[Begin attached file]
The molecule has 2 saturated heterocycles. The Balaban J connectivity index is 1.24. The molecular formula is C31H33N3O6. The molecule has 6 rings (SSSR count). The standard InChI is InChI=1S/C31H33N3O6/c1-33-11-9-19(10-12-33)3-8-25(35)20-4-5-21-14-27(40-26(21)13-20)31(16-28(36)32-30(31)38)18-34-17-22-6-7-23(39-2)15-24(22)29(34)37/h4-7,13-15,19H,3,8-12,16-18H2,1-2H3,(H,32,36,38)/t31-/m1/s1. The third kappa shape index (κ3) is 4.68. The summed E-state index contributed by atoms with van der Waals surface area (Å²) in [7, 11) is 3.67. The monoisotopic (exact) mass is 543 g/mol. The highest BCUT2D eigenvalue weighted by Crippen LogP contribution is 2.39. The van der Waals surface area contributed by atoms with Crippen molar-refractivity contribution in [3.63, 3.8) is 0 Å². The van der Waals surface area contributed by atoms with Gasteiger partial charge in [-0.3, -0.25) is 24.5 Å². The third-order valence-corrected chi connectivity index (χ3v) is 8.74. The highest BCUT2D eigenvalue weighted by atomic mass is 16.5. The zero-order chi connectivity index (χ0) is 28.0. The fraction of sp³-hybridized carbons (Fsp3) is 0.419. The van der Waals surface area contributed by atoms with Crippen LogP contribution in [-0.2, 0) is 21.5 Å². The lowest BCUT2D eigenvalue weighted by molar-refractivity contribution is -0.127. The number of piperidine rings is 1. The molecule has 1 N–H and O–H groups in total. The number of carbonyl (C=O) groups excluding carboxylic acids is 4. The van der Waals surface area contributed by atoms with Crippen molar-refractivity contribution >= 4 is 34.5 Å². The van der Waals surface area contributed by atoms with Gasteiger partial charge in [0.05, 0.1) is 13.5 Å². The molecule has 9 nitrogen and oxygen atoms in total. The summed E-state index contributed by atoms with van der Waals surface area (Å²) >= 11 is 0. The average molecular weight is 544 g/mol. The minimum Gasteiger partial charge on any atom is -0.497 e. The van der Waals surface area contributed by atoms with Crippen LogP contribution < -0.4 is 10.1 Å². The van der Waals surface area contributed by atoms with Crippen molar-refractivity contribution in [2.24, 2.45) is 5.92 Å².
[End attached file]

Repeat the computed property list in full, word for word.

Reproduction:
The molecule has 2 saturated heterocycles. The Balaban J connectivity index is 1.24. The molecular formula is C31H33N3O6. The molecule has 6 rings (SSSR count). The standard InChI is InChI=1S/C31H33N3O6/c1-33-11-9-19(10-12-33)3-8-25(35)20-4-5-21-14-27(40-26(21)13-20)31(16-28(36)32-30(31)38)18-34-17-22-6-7-23(39-2)15-24(22)29(34)37/h4-7,13-15,19H,3,8-12,16-18H2,1-2H3,(H,32,36,38)/t31-/m1/s1. The third kappa shape index (κ3) is 4.68. The summed E-state index contributed by atoms with van der Waals surface area (Å²) in [7, 11) is 3.67. The monoisotopic (exact) mass is 543 g/mol. The highest BCUT2D eigenvalue weighted by Crippen LogP contribution is 2.39. The van der Waals surface area contributed by atoms with Crippen molar-refractivity contribution in [3.63, 3.8) is 0 Å². The van der Waals surface area contributed by atoms with Gasteiger partial charge in [-0.3, -0.25) is 24.5 Å². The third-order valence-corrected chi connectivity index (χ3v) is 8.74. The highest BCUT2D eigenvalue weighted by atomic mass is 16.5. The zero-order chi connectivity index (χ0) is 28.0. The fraction of sp³-hybridized carbons (Fsp3) is 0.419. The van der Waals surface area contributed by atoms with Crippen LogP contribution in [-0.2, 0) is 21.5 Å². The lowest BCUT2D eigenvalue weighted by molar-refractivity contribution is -0.127. The number of piperidine rings is 1. The molecule has 1 N–H and O–H groups in total. The number of carbonyl (C=O) groups excluding carboxylic acids is 4. The van der Waals surface area contributed by atoms with Crippen molar-refractivity contribution >= 4 is 34.5 Å². The van der Waals surface area contributed by atoms with Gasteiger partial charge in [0.05, 0.1) is 13.5 Å². The molecule has 9 nitrogen and oxygen atoms in total. The summed E-state index contributed by atoms with van der Waals surface area (Å²) >= 11 is 0. The average molecular weight is 544 g/mol. The minimum Gasteiger partial charge on any atom is -0.497 e. The van der Waals surface area contributed by atoms with Crippen LogP contribution < -0.4 is 10.1 Å². The van der Waals surface area contributed by atoms with Crippen molar-refractivity contribution in [2.24, 2.45) is 5.92 Å².